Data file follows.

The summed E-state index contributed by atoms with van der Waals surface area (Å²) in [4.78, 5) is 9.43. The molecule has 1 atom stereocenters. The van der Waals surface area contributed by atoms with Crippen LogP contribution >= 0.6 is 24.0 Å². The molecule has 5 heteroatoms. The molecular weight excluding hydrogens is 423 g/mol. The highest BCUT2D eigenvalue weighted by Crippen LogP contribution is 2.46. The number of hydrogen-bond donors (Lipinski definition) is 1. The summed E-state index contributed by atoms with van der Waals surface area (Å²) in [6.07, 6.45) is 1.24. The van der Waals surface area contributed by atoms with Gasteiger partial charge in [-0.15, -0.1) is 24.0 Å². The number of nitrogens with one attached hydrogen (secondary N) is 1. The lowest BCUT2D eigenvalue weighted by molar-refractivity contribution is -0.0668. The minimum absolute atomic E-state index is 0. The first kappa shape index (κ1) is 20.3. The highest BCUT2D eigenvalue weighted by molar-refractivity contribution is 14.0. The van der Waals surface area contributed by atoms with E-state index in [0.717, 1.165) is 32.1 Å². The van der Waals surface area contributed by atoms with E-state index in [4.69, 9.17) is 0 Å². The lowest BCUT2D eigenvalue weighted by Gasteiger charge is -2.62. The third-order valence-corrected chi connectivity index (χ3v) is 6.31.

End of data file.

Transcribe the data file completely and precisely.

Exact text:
The summed E-state index contributed by atoms with van der Waals surface area (Å²) in [4.78, 5) is 9.43. The molecule has 1 atom stereocenters. The van der Waals surface area contributed by atoms with Crippen LogP contribution >= 0.6 is 24.0 Å². The molecule has 5 heteroatoms. The molecular weight excluding hydrogens is 423 g/mol. The highest BCUT2D eigenvalue weighted by Crippen LogP contribution is 2.46. The number of hydrogen-bond donors (Lipinski definition) is 1. The summed E-state index contributed by atoms with van der Waals surface area (Å²) in [6.07, 6.45) is 1.24. The van der Waals surface area contributed by atoms with Gasteiger partial charge in [-0.15, -0.1) is 24.0 Å². The number of nitrogens with one attached hydrogen (secondary N) is 1. The lowest BCUT2D eigenvalue weighted by molar-refractivity contribution is -0.0668. The minimum absolute atomic E-state index is 0. The first kappa shape index (κ1) is 20.3. The highest BCUT2D eigenvalue weighted by molar-refractivity contribution is 14.0. The van der Waals surface area contributed by atoms with E-state index in [0.717, 1.165) is 32.1 Å². The van der Waals surface area contributed by atoms with E-state index in [4.69, 9.17) is 0 Å². The lowest BCUT2D eigenvalue weighted by Gasteiger charge is -2.62. The third-order valence-corrected chi connectivity index (χ3v) is 6.31.